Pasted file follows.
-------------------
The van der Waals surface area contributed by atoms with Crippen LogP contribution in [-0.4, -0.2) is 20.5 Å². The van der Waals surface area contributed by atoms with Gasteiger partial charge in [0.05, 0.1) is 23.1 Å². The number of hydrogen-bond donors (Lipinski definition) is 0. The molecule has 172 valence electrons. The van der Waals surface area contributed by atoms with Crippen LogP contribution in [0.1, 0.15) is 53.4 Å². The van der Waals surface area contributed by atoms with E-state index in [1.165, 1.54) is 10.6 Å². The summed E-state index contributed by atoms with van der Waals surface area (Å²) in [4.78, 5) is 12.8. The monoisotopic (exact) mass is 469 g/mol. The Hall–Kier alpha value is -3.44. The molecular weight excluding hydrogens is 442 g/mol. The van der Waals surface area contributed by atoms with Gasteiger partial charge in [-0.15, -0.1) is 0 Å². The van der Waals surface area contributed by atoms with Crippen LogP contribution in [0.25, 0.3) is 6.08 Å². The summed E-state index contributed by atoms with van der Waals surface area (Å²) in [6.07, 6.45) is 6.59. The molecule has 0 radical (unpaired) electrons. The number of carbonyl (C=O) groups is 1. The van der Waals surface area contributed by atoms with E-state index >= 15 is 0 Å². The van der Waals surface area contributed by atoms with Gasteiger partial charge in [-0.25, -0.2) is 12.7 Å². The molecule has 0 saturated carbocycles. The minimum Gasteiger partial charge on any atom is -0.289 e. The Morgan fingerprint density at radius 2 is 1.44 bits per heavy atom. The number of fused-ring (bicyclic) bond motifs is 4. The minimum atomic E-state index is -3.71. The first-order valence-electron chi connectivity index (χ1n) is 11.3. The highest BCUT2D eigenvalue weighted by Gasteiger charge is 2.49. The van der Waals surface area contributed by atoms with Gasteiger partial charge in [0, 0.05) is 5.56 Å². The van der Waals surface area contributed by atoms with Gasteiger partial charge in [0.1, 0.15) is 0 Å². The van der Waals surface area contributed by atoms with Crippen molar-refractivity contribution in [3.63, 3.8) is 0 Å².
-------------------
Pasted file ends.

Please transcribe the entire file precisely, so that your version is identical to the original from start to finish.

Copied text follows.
The van der Waals surface area contributed by atoms with Crippen LogP contribution in [-0.4, -0.2) is 20.5 Å². The van der Waals surface area contributed by atoms with Gasteiger partial charge in [0.05, 0.1) is 23.1 Å². The number of hydrogen-bond donors (Lipinski definition) is 0. The molecule has 172 valence electrons. The van der Waals surface area contributed by atoms with Crippen LogP contribution in [0.1, 0.15) is 53.4 Å². The van der Waals surface area contributed by atoms with E-state index in [1.165, 1.54) is 10.6 Å². The summed E-state index contributed by atoms with van der Waals surface area (Å²) in [4.78, 5) is 12.8. The monoisotopic (exact) mass is 469 g/mol. The Hall–Kier alpha value is -3.44. The molecular weight excluding hydrogens is 442 g/mol. The van der Waals surface area contributed by atoms with Gasteiger partial charge in [-0.15, -0.1) is 0 Å². The van der Waals surface area contributed by atoms with Crippen LogP contribution in [0.25, 0.3) is 6.08 Å². The summed E-state index contributed by atoms with van der Waals surface area (Å²) in [6.07, 6.45) is 6.59. The molecule has 0 radical (unpaired) electrons. The number of carbonyl (C=O) groups is 1. The van der Waals surface area contributed by atoms with E-state index >= 15 is 0 Å². The van der Waals surface area contributed by atoms with Gasteiger partial charge in [-0.25, -0.2) is 12.7 Å². The molecule has 0 saturated carbocycles. The minimum Gasteiger partial charge on any atom is -0.289 e. The Morgan fingerprint density at radius 2 is 1.44 bits per heavy atom. The number of fused-ring (bicyclic) bond motifs is 4. The minimum atomic E-state index is -3.71. The first-order valence-electron chi connectivity index (χ1n) is 11.3. The highest BCUT2D eigenvalue weighted by Gasteiger charge is 2.49. The van der Waals surface area contributed by atoms with Gasteiger partial charge in [0, 0.05) is 5.56 Å². The van der Waals surface area contributed by atoms with Gasteiger partial charge in [0.1, 0.15) is 0 Å². The van der Waals surface area contributed by atoms with Crippen molar-refractivity contribution in [3.63, 3.8) is 0 Å².